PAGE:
This look hasn’t been cool since the seventies with the combined stench of Brut aftershave and porn-star taches. But we're peacocking again and this overt masculinity is the reason why it is back. It’s very Burt Reynolds, very Magnum PI and has a musky, hirsute sexiness to it.
Right - Alex Orso - Disc - Gold - £125
I’m loving a silk shirt ATM, see one of my favourites of the season here and you wear it open with confidence. It could be the “Call Me By Your Name” effect, where the medallion necklace is an important signifier within the film - see more Call Me By Your Name style here or it's the effect of guys being more flamboyant and wearing printed silk shirts.
Team with silk trousers and a smile. Have you got the swagger for a medallion?
Left - Black Dakini - Disk Pendant Sterling Silver Necklace - £355 from Matchesfashion.com
Below - Vintage Bruce Weber Versace
Below Right - Steve McQueen
Far Left -Ryan Gosling
Middle - The medallion draws attention to your chest
Left - More McQueen
Left - Tom Selleck being Tom Selleck
Below Left - Call Me By Your Name - the older character shows his influence on the younger one when he starts to copy him and wear the same necklace
Left - Chained & Able - St. Christopher - £22 from ASOS
Walking into Topman’s Oxford Circus flagship, a couple of weeks ago, there was a collection of bought-in brands such as Nicce, Le Coq Sportif and Champion, in an area on the first floor. All familiar, all offering the current taste for branded clothing.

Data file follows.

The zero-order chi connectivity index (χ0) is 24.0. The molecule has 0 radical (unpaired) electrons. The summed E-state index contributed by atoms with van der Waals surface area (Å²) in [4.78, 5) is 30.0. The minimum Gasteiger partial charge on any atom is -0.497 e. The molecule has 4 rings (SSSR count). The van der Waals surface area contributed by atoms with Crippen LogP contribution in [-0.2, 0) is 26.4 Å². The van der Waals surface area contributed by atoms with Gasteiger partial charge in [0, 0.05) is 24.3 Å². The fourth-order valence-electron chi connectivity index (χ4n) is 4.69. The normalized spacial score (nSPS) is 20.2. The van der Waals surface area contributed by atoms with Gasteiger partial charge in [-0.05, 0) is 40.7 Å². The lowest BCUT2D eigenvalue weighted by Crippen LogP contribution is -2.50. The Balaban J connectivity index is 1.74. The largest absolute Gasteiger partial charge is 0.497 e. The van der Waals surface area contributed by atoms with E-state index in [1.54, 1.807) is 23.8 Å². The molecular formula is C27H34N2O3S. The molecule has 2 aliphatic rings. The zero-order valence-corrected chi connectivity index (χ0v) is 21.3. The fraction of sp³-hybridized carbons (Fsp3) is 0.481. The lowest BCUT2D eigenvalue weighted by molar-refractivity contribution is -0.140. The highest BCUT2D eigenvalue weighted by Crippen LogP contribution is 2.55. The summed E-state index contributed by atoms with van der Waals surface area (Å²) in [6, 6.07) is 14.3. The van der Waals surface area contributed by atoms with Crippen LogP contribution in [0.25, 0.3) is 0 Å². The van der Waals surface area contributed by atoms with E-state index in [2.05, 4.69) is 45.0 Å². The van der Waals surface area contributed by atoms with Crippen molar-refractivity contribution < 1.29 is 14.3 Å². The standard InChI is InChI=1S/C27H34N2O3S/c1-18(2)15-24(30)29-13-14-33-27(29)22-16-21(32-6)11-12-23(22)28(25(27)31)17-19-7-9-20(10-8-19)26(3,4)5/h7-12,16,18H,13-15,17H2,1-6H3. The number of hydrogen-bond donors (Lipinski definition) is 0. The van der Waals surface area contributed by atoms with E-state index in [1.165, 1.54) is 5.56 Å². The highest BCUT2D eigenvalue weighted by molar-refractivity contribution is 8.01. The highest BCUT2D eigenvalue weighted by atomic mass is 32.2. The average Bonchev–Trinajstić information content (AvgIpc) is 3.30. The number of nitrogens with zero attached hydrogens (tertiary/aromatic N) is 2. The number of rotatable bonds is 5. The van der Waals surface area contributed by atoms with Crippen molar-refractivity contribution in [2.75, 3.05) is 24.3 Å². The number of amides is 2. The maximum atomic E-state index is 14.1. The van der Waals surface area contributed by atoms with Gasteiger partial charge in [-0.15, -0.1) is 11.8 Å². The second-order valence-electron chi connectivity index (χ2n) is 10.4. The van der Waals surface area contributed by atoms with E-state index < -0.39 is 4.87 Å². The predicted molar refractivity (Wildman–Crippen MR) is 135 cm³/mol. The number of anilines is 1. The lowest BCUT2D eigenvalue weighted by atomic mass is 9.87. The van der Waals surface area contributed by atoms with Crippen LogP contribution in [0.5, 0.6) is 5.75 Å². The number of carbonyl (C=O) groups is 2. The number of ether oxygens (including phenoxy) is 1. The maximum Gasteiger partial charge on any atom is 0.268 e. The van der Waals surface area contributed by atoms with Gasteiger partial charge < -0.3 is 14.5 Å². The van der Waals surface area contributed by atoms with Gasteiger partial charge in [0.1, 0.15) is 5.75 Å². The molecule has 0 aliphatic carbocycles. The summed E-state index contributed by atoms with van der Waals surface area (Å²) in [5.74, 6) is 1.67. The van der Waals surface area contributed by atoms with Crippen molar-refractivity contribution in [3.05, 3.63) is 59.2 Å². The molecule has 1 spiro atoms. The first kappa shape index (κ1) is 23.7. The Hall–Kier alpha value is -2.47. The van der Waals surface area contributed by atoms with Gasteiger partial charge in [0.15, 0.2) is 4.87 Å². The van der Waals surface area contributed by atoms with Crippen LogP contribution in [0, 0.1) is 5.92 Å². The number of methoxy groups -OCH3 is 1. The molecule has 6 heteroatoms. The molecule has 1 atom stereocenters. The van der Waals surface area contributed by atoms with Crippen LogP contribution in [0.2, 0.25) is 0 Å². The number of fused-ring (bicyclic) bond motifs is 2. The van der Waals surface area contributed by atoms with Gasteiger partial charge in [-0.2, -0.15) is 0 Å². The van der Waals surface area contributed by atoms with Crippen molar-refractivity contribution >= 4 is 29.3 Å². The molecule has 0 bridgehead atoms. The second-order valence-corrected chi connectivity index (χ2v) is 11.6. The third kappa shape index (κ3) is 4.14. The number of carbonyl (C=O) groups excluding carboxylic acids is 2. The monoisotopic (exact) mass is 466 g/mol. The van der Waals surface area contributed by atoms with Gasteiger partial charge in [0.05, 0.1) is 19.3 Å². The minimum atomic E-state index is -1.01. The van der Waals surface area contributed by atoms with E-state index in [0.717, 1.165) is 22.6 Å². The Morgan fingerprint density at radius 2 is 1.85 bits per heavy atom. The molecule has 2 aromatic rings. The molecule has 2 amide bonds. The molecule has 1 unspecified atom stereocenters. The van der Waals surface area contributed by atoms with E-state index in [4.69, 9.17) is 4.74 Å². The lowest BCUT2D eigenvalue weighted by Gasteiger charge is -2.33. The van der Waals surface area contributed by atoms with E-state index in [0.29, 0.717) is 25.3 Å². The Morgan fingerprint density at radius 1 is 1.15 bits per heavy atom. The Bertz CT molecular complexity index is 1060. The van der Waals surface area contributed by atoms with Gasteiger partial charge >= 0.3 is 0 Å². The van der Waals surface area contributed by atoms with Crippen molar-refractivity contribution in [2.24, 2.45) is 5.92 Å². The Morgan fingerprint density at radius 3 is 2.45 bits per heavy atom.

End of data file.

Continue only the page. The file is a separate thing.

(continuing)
Left - Vision Streetwear - Scarf £30
There was a large section for a brand I hadn’t heard of called “Vision”. All Balenciaga-type logo tops and branded football scarves, the product was good and definitely where we are right now and what guys want to buy.
I always like retailers to surprise me and give me things I hadn’t heard of before. I just thought it was a street/sportswear brand that was yet to jump onto my radar.
I went to the Topman SS18 press day, the following week, and there was a special area for “Vision” and, then, the penny dropped: this must be an in-house brand.
It’s clever. It allows brands to do something different, have a clean creative sheet and for it to be detached from the parent brand. It can also, unlike the main brand, be disposed of the minute it starts to wobble. Easy come, easy go.
People are much more open to fresh brands and this is the future for high-street retail. Secretive in-house brands, that look like they’ve been created by a young, dynamic group of creatives rather than be tainted by the connotations of the parent brand. TK Maxx have been doing it for years.
And this takes me to HIIT. A new sportswear focussed brand under Burton’s umbrella. I’m much more likely to get excited about HIIT - it looks really good BTW - than “Burton Sportswear” for example. It also allows the people who work there to push it and be very current without a buyer in the background wailing “It’s not very Burton, is it?”.
Right - HIIT Available at Burton in January 2018
It also allows it to be stocked by third parties such as Zalando and ASOS. It stands on its own right and when its life cycle is over it can be shelved and a replacement or alternative waiting in the wings.